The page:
are communicated to LGfL so that systems remain robust and protect
•   Ensures network health through appropriate anti-virus software and network
    set-up so staff and pupils cannot download executable files such as .exe /
    .com / .vbs etc.;
•   Ensures their network is ‘healthy’ by having HGfL health checks annually on
    the network;
•   Utilises caching as part of the network set-up;
•   Ensures the Systems Administrator / network manager is up-to-date with LGfL
    services and policies;
•   Ensures the Systems Administrator / network manager checks to ensure that
    the filtering methods are effective in practice and that they remove access to
    any website considered inappropriate by staff immediately;
•   Has network auditing software installed;
•   Never sends personal data over the Internet unless it is encrypted or
    otherwise secured.

Surfing the Web

Aimless surfing should never be allowed. Pupils should be taught to use the
Internet in response to an articulated need e.g. a question arising from work in
class. Search engines can be difficult to use effectively. The teacher will need to
choose a topic with care, select the search engine and then discuss with pupils
sensible search words, which should be tested beforehand.

Although Harmondsworth internet is provided by HGfL who have strict filtering
systems there are also child-friendly search engines available for added security
e.g. http://yahooligans.yahoo.com/ http://www.askforkids.com/

eSafety (ICT Policy) - Updated Summer 2007                                   iv of xii
London Borough of Hillingdon

Education Programme:

Pupils may occasionally be confronted with inappropriate material, despite all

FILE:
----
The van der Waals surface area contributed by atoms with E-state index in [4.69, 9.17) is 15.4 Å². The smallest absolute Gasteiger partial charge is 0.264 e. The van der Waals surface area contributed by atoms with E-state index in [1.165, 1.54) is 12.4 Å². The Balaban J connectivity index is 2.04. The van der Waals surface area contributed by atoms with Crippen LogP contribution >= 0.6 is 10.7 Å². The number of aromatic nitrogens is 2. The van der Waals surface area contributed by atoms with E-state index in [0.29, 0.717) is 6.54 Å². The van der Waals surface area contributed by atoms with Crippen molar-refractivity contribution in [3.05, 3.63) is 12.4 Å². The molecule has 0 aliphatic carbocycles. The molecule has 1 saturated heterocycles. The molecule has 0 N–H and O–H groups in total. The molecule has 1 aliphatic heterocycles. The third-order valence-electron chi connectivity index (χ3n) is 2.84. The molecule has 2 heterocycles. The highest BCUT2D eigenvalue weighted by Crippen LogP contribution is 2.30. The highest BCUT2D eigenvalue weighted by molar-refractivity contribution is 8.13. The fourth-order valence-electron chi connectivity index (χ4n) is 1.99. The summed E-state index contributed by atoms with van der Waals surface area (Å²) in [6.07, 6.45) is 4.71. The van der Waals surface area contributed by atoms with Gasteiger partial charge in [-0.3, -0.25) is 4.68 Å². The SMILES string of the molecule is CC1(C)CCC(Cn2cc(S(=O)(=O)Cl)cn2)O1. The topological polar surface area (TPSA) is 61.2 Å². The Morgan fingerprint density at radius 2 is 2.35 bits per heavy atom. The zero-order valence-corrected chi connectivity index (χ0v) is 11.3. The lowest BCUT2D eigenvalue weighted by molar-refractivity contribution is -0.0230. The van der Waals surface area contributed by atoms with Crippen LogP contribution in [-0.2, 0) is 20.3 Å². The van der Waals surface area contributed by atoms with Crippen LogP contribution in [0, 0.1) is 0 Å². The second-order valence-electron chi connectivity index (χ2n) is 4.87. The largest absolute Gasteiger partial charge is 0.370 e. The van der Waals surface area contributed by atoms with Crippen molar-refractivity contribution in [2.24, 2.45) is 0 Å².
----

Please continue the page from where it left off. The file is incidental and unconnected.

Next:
attempts at filtering and monitoring.

This school:

    •   Fosters a ‘No Blame’ environment that encourages pupils to tell a
        teacher/responsible adult immediately if they encounter any material that
        makes them feel uncomfortable ;
    •   Ensures pupils and staff know what to do if they find inappropriate web
        material i.e. to switch off monitor and report the URL to the teacher or ICT
    •   Has a clear, progressive e-safety education programme throughout all Key
        Stages, built on LA / LGfL / national guidance. Pupils are taught a range
        of skills and behaviours appropriate to their age and experience, such as:

            o   to STOP and THINK before they CLICK
            o   to expect a wider range of content, both in level and in audience,
                than is found in the school library or on TV;
            o   to discriminate between fact, fiction and opinion;
            o   to develop a range of strategies to validate and verify information
                before accepting its accuracy;
            o   to skim and scan information;
            o   to be aware that the author of a web site / page may have a
                particular bias or purpose and to develop skills to recognise what
                that may be;
            o   to know some search engines / web sites that are more likely to
                bring effective results;
            o   to know how to narrow down or refine a search;
            o   [for older pupils] to understand how search engines work;
            o   to understand how photographs can be manipulated and how web
                content can attract the wrong sort of attention;
            o   to understand ‘Netiquette’ behaviour when using an online
                environment such as a ‘chat’ / discussion forum, i.e. no bad
                language, propositions, or other inappropriate behaviour;
            o   to not download any files – such as music files - without
            o   to understand why they should not post or share detailed accounts
                of their personal lives, contact information, daily routines,
                photographs and videos;
            o   to have strategies for dealing with receipt of inappropriate

    •   Ensures that when copying materials from the web, staff and pupils
        understand issues around plagiarism; how to check copyright and also
        know that they must observe and respect copyright / intellectual property
    •   Makes training available annually to staff on the e-safety education

eSafety (ICT Policy) - Updated Summer 2007                                    v of xii
London Borough of Hillingdon